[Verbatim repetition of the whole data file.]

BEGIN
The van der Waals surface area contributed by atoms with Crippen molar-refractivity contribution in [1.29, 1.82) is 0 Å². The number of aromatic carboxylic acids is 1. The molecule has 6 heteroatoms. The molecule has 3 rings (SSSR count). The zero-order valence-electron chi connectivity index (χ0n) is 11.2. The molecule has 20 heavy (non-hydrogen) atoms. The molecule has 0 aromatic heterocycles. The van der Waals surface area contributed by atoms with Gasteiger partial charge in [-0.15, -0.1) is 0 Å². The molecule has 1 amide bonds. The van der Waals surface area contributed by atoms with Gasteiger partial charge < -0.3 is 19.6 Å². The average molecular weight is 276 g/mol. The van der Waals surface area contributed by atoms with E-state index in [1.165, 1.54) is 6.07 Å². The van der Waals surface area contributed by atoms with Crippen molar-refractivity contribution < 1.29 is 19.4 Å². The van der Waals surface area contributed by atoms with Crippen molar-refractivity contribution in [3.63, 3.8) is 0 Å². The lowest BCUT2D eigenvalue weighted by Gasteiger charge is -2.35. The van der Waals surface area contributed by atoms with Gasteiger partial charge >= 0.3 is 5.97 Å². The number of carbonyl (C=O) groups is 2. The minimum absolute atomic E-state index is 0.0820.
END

The van der Waals surface area contributed by atoms with Crippen molar-refractivity contribution in [1.29, 1.82) is 0 Å². The number of aromatic carboxylic acids is 1. The molecule has 6 heteroatoms. The molecule has 3 rings (SSSR count). The zero-order valence-electron chi connectivity index (χ0n) is 11.2. The molecule has 20 heavy (non-hydrogen) atoms. The molecule has 0 aromatic heterocycles. The van der Waals surface area contributed by atoms with Gasteiger partial charge in [-0.15, -0.1) is 0 Å². The molecule has 1 amide bonds. The van der Waals surface area contributed by atoms with Gasteiger partial charge < -0.3 is 19.6 Å². The average molecular weight is 276 g/mol. The van der Waals surface area contributed by atoms with E-state index in [1.165, 1.54) is 6.07 Å². The van der Waals surface area contributed by atoms with Crippen molar-refractivity contribution < 1.29 is 19.4 Å². The van der Waals surface area contributed by atoms with Crippen molar-refractivity contribution in [3.63, 3.8) is 0 Å². The lowest BCUT2D eigenvalue weighted by Gasteiger charge is -2.35. The van der Waals surface area contributed by atoms with Gasteiger partial charge >= 0.3 is 5.97 Å². The number of carbonyl (C=O) groups is 2. The minimum absolute atomic E-state index is 0.0820.